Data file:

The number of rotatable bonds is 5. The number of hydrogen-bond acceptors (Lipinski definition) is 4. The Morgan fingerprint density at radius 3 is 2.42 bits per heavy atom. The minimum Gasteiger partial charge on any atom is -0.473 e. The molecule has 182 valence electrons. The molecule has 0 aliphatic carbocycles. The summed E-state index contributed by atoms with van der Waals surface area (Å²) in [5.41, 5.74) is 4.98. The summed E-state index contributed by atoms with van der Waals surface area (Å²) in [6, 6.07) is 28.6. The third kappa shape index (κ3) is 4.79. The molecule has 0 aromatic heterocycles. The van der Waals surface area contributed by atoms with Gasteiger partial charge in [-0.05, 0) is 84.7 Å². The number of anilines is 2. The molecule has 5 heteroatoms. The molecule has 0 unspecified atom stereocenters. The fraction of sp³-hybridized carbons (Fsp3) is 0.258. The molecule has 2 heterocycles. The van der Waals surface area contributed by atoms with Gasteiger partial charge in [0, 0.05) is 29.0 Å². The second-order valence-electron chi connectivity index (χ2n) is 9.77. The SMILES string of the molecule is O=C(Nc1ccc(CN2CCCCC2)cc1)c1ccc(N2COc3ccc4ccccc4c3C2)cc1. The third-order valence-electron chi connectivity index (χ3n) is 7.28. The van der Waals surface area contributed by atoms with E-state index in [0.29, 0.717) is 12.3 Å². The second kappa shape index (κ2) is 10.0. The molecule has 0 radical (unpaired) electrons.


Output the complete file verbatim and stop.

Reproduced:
The number of rotatable bonds is 5. The number of hydrogen-bond acceptors (Lipinski definition) is 4. The Morgan fingerprint density at radius 3 is 2.42 bits per heavy atom. The minimum Gasteiger partial charge on any atom is -0.473 e. The molecule has 182 valence electrons. The molecule has 0 aliphatic carbocycles. The summed E-state index contributed by atoms with van der Waals surface area (Å²) in [5.41, 5.74) is 4.98. The summed E-state index contributed by atoms with van der Waals surface area (Å²) in [6, 6.07) is 28.6. The third kappa shape index (κ3) is 4.79. The molecule has 0 aromatic heterocycles. The van der Waals surface area contributed by atoms with Gasteiger partial charge in [-0.05, 0) is 84.7 Å². The number of anilines is 2. The molecule has 5 heteroatoms. The molecule has 0 unspecified atom stereocenters. The fraction of sp³-hybridized carbons (Fsp3) is 0.258. The molecule has 2 heterocycles. The van der Waals surface area contributed by atoms with Gasteiger partial charge in [0, 0.05) is 29.0 Å². The second-order valence-electron chi connectivity index (χ2n) is 9.77. The SMILES string of the molecule is O=C(Nc1ccc(CN2CCCCC2)cc1)c1ccc(N2COc3ccc4ccccc4c3C2)cc1. The third-order valence-electron chi connectivity index (χ3n) is 7.28. The van der Waals surface area contributed by atoms with E-state index in [0.29, 0.717) is 12.3 Å². The second kappa shape index (κ2) is 10.0. The molecule has 0 radical (unpaired) electrons.